Professional Rules: Ethics, Client Confidentiality, Advertising, Fees, Litigation Funding, and the Texas Bar

No Fee If Ethics Breach

  • “The claim to disgorge legal fees was reinstated by the New York Appellate Division for the Second Judicial Department: ‘An attorney who violates a disciplinary rule may be discharged for cause and is not entitled to fees for any services rendered” (Jay Dietz & Assoc. of Nassau County, Ltd. v Breslow & Walker, LLP, 153 AD3d 503, 506; see Matter of Montgomery, 272 NY 323, 326; Saint Annes Dev. Co. v Batista, 165 AD3d 997, 998; Doviak v Finkelstein &Partners, LLP, 90 AD3d 696, 699; Quinn v Walsh, 18 AD3d 638; Brill v Friends World Coll., 133 AD2d 729). A cause of action for forfeiture of legal fees based on an attorney’s discharge for cause due to ethical violations may be maintained independent of a cause of action alleging legal malpractice or breach of fiduciary duty, and does not require proof or allegations of damages (see Jay Dietz & Assoc. of Nassau County, Ltd. v Breslow & Walker, LLP, 153 AD3d at 506; Ulico Cas. Co. v Wilson, Elser, Moskowitz, Edelman & Dicker, 56 AD3d 1).'”

As NYC Bar considers ethics of litigation finance, it will keep secret the comments it received from the public” —

  • “The New York City Bar Association won’t be disclosing comments it solicited as it decides whether to modify ethics rules around third-party litigation finance.”
  • “The New York City Bar, one of the nation’s most influential legal associations, is studying how ethics rules and the law treat the fast-growing legal funding industry, which includes loans to plaintiffs and lawyers. Last year, the New York City Bar issued an ethics opinion prohibiting lawyers from borrowing money under contracts in which the return to the lender was a percentage of fees collected in the underlying litigation.”
  • “The bar association said it “will not be revisiting” Ethics Opinion 2018-5 banning fee-splitting with outside firms, but it is “open to exploring potential revisions to the ethics rules and/or legislation.” The comment period for its Litigation Funding Working Group has been extended to July 31. Eric Friedman, a spokesman for the bar association, said it won’t make comments public.”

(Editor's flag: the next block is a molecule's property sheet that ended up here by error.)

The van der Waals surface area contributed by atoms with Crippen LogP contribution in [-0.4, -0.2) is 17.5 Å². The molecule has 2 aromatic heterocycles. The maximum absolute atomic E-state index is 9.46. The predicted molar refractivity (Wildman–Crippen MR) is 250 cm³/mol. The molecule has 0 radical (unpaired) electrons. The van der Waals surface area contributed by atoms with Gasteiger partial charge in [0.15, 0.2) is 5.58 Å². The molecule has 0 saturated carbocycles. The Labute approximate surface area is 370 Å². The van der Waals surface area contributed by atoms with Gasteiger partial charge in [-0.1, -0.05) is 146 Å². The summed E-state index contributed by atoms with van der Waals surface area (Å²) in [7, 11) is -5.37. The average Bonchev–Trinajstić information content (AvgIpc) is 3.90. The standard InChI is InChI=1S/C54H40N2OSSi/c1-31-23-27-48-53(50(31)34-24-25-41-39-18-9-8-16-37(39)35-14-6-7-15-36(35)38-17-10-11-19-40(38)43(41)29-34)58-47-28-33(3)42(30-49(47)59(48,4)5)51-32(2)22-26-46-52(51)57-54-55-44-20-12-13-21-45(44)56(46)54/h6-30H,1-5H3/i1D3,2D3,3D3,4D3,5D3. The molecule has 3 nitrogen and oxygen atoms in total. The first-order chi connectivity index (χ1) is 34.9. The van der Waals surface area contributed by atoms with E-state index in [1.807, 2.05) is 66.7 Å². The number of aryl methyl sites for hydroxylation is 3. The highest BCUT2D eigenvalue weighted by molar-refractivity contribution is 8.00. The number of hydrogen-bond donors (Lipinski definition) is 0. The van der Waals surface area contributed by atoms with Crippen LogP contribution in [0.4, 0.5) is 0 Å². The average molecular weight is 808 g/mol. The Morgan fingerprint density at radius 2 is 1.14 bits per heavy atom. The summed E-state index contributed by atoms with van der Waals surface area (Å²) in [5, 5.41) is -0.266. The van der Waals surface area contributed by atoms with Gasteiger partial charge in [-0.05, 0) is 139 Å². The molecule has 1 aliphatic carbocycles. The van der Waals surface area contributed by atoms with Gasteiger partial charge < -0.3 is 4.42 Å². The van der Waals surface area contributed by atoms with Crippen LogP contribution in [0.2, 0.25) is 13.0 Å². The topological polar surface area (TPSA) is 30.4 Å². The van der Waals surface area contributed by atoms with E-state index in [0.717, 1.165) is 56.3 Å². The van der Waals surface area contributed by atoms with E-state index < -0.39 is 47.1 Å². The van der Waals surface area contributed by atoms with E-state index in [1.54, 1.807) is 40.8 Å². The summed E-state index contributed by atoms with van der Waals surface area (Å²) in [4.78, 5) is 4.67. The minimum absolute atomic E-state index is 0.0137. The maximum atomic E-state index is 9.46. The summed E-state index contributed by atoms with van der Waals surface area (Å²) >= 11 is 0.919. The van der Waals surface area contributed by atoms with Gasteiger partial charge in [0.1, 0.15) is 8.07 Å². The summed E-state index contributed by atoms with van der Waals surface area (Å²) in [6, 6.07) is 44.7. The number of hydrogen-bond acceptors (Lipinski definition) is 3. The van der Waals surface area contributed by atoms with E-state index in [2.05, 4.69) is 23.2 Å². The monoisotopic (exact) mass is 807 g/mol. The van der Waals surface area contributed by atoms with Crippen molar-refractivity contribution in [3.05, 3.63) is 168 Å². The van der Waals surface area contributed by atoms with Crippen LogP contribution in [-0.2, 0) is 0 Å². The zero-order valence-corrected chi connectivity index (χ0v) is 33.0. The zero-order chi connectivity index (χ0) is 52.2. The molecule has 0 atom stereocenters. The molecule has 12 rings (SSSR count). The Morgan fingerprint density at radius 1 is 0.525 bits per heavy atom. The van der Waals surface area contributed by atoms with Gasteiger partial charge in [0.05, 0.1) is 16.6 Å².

Second state adopts ABA model rule barring discrimination and harassment by lawyers” —

  • “Maine has adopted an ABA model rule that bars discrimination and harassment by lawyers. Maine is the second state to adopt Rule 8.4(g) of the ABA Model Rules of Professional Conduct, according to Bloomberg Law. Vermont was the first.”
  • “The ABA rule says it is professional misconduct to ‘engage in conduct that the lawyer knows or reasonably should know is harassment or discrimination on the basis of race, sex, religion, national origin, ethnicity, disability, age, sexual orientation, gender identity, marital status or socio-economic status in conduct related to the practice of law.’ The Maine ethics rule does not bar discrimination based on marital and socio-economic status.”

Texas Attorney General sides with lawyers challenging mandatory bar membership” —

  • “In one way or another, all the lawsuits are claiming that the states’ requirement that attorneys join the state bar association is an unconstitutional violation of attorneys’ First Amendment rights to free speech and association. More specifically, they argue that lawyers shouldn’t be forced to subsidize the state bar’s activities through mandatory membership dues if they don’t agree with those activities for ideological or political reasons.”
  • “For example, in the lawsuit in Texas, the plaintiffs are alleging they do not want to be forced to subsidize the state bar’s diversity initiatives, access to justice programs and programs that help prevent deportations, and that promote legislative drafting and advocacy.”
  • “The most recent development on this topic is that Texas Attorney General Ken Paxton has filed an amicus brief that sides with the plaintiffs in the case in Texas. He is the only AG to have taken this step so far in all the states where lawsuits have been filed.”

When Drafting Online Bio, Beware of Client Confidentiality and Advertising Rules” —

  • “Attorneys often use their online bios as a way to highlight their successes. However, attorneys need to balance that interest with their obligation of confidentiality under Rule 1.6 of the ABA Model Rules of Professional Conduct.”
  • “While most attorneys know not to include privileged information in a public publication, such as an online bio, many attorneys are additionally scrubbing their bios of any confidential information unless the client has specifically consented, particularly in light of a 2018 opinion from the ABA Standing Committee on Ethics and Professional Responsibility. In Formal Opinion 480, the ABA noted that ‘[l]awyers who blog or engage in other public commentary may not reveal information relating to a representation, including information contained in a public record, unless authorized by a provision of the Model Rules.'”
  • “Some attorneys may assume that they are free to write about client representations where the representations are a matter of public record. However, relying on Formal Opinion 480, more attorneys and law firms are not including case details or client names on their bios without express client consent. Indeed, may critics have opined that Formal Opinion 480 is not revolutionary but simply confirms the language of Rule 1.6.”
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